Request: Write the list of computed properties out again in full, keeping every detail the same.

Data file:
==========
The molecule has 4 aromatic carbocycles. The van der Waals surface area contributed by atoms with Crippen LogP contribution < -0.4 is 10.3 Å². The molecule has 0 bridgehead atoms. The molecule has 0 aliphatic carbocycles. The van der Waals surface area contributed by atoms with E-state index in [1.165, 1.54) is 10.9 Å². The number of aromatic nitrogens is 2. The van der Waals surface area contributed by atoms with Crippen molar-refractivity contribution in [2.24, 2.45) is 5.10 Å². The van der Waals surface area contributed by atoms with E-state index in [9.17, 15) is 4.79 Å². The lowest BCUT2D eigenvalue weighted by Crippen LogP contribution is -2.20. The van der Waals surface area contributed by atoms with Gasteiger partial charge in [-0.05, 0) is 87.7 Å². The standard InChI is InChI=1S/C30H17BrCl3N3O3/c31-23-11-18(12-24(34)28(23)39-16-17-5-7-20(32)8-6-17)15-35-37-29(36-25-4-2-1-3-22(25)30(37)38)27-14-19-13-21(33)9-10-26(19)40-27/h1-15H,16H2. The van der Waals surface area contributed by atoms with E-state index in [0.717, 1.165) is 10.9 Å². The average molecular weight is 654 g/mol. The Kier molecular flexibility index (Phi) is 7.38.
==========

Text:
The molecule has 4 aromatic carbocycles. The van der Waals surface area contributed by atoms with Crippen LogP contribution < -0.4 is 10.3 Å². The molecule has 0 bridgehead atoms. The molecule has 0 aliphatic carbocycles. The van der Waals surface area contributed by atoms with E-state index in [1.165, 1.54) is 10.9 Å². The number of aromatic nitrogens is 2. The van der Waals surface area contributed by atoms with Crippen molar-refractivity contribution in [2.24, 2.45) is 5.10 Å². The van der Waals surface area contributed by atoms with E-state index in [9.17, 15) is 4.79 Å². The lowest BCUT2D eigenvalue weighted by Crippen LogP contribution is -2.20. The van der Waals surface area contributed by atoms with Gasteiger partial charge in [-0.05, 0) is 87.7 Å². The standard InChI is InChI=1S/C30H17BrCl3N3O3/c31-23-11-18(12-24(34)28(23)39-16-17-5-7-20(32)8-6-17)15-35-37-29(36-25-4-2-1-3-22(25)30(37)38)27-14-19-13-21(33)9-10-26(19)40-27/h1-15H,16H2. The van der Waals surface area contributed by atoms with E-state index in [0.717, 1.165) is 10.9 Å². The average molecular weight is 654 g/mol. The Kier molecular flexibility index (Phi) is 7.38.